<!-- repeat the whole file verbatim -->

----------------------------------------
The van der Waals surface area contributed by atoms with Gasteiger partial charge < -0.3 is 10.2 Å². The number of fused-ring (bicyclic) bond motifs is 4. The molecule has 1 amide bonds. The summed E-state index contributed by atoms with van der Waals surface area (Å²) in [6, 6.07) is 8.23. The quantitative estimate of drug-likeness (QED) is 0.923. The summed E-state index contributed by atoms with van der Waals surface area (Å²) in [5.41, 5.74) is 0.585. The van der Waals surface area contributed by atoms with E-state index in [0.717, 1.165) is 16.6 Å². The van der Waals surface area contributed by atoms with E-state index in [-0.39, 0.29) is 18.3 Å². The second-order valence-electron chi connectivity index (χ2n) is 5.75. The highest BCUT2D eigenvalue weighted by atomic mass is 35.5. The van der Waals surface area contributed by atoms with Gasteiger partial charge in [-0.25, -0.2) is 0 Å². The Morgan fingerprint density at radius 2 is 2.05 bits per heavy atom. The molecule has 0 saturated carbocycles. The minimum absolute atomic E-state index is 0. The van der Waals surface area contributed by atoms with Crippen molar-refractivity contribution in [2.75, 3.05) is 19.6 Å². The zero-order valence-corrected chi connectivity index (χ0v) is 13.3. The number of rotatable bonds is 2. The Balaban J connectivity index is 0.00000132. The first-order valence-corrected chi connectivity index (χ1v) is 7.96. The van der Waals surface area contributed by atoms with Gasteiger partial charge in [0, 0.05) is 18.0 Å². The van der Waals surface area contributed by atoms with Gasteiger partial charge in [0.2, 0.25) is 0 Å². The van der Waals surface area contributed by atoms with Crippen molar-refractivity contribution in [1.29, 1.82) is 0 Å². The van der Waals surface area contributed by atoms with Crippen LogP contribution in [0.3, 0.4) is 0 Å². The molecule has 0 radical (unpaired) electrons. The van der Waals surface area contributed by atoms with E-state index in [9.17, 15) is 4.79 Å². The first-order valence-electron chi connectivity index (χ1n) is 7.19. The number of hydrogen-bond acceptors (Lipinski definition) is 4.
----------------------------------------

The van der Waals surface area contributed by atoms with Gasteiger partial charge < -0.3 is 10.2 Å². The number of fused-ring (bicyclic) bond motifs is 4. The molecule has 1 amide bonds. The summed E-state index contributed by atoms with van der Waals surface area (Å²) in [6, 6.07) is 8.23. The quantitative estimate of drug-likeness (QED) is 0.923. The summed E-state index contributed by atoms with van der Waals surface area (Å²) in [5.41, 5.74) is 0.585. The van der Waals surface area contributed by atoms with E-state index in [0.717, 1.165) is 16.6 Å². The van der Waals surface area contributed by atoms with E-state index in [-0.39, 0.29) is 18.3 Å². The second-order valence-electron chi connectivity index (χ2n) is 5.75. The highest BCUT2D eigenvalue weighted by atomic mass is 35.5. The van der Waals surface area contributed by atoms with Gasteiger partial charge in [-0.25, -0.2) is 0 Å². The Morgan fingerprint density at radius 2 is 2.05 bits per heavy atom. The molecule has 0 saturated carbocycles. The minimum absolute atomic E-state index is 0. The van der Waals surface area contributed by atoms with Crippen molar-refractivity contribution in [2.75, 3.05) is 19.6 Å². The zero-order valence-corrected chi connectivity index (χ0v) is 13.3. The number of rotatable bonds is 2. The Balaban J connectivity index is 0.00000132. The first-order valence-corrected chi connectivity index (χ1v) is 7.96. The van der Waals surface area contributed by atoms with Gasteiger partial charge in [0, 0.05) is 18.0 Å². The van der Waals surface area contributed by atoms with Gasteiger partial charge in [0.2, 0.25) is 0 Å². The van der Waals surface area contributed by atoms with Crippen molar-refractivity contribution in [1.29, 1.82) is 0 Å². The van der Waals surface area contributed by atoms with Crippen LogP contribution in [0.3, 0.4) is 0 Å². The molecule has 0 radical (unpaired) electrons. The van der Waals surface area contributed by atoms with E-state index in [9.17, 15) is 4.79 Å². The first-order valence-electron chi connectivity index (χ1n) is 7.19. The number of hydrogen-bond acceptors (Lipinski definition) is 4.